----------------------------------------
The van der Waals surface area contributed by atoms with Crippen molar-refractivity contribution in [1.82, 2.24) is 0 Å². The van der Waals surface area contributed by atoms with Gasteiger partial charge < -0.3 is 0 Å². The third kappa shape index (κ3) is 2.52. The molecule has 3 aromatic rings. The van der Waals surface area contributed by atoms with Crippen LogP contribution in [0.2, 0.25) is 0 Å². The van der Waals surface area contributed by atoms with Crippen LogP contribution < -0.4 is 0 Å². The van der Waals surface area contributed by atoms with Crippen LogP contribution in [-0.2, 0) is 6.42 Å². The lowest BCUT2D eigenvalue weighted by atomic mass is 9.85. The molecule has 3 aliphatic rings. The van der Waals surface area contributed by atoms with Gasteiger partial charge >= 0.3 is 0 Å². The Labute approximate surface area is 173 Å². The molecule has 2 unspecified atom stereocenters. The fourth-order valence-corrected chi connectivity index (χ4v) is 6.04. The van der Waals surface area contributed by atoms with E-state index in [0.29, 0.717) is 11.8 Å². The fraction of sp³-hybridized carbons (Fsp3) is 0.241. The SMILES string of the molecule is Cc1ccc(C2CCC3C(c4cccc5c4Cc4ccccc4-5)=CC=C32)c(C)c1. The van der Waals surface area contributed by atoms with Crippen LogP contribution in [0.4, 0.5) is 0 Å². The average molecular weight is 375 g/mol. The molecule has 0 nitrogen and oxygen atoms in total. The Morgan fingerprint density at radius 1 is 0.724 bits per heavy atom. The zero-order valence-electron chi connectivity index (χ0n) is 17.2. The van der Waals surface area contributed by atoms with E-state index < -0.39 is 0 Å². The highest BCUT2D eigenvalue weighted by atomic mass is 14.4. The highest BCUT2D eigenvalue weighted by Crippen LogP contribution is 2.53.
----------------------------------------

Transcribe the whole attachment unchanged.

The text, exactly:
The van der Waals surface area contributed by atoms with Crippen molar-refractivity contribution in [1.82, 2.24) is 0 Å². The van der Waals surface area contributed by atoms with Gasteiger partial charge < -0.3 is 0 Å². The third kappa shape index (κ3) is 2.52. The molecule has 3 aromatic rings. The van der Waals surface area contributed by atoms with Crippen LogP contribution in [0.2, 0.25) is 0 Å². The van der Waals surface area contributed by atoms with Crippen LogP contribution < -0.4 is 0 Å². The van der Waals surface area contributed by atoms with Crippen LogP contribution in [-0.2, 0) is 6.42 Å². The lowest BCUT2D eigenvalue weighted by atomic mass is 9.85. The molecule has 3 aliphatic rings. The van der Waals surface area contributed by atoms with Gasteiger partial charge >= 0.3 is 0 Å². The Labute approximate surface area is 173 Å². The molecule has 2 unspecified atom stereocenters. The fourth-order valence-corrected chi connectivity index (χ4v) is 6.04. The van der Waals surface area contributed by atoms with E-state index in [0.29, 0.717) is 11.8 Å². The fraction of sp³-hybridized carbons (Fsp3) is 0.241. The SMILES string of the molecule is Cc1ccc(C2CCC3C(c4cccc5c4Cc4ccccc4-5)=CC=C32)c(C)c1. The van der Waals surface area contributed by atoms with Crippen LogP contribution in [0.4, 0.5) is 0 Å². The average molecular weight is 375 g/mol. The molecule has 0 nitrogen and oxygen atoms in total. The Morgan fingerprint density at radius 1 is 0.724 bits per heavy atom. The zero-order valence-electron chi connectivity index (χ0n) is 17.2. The van der Waals surface area contributed by atoms with E-state index < -0.39 is 0 Å². The highest BCUT2D eigenvalue weighted by atomic mass is 14.4. The highest BCUT2D eigenvalue weighted by Crippen LogP contribution is 2.53.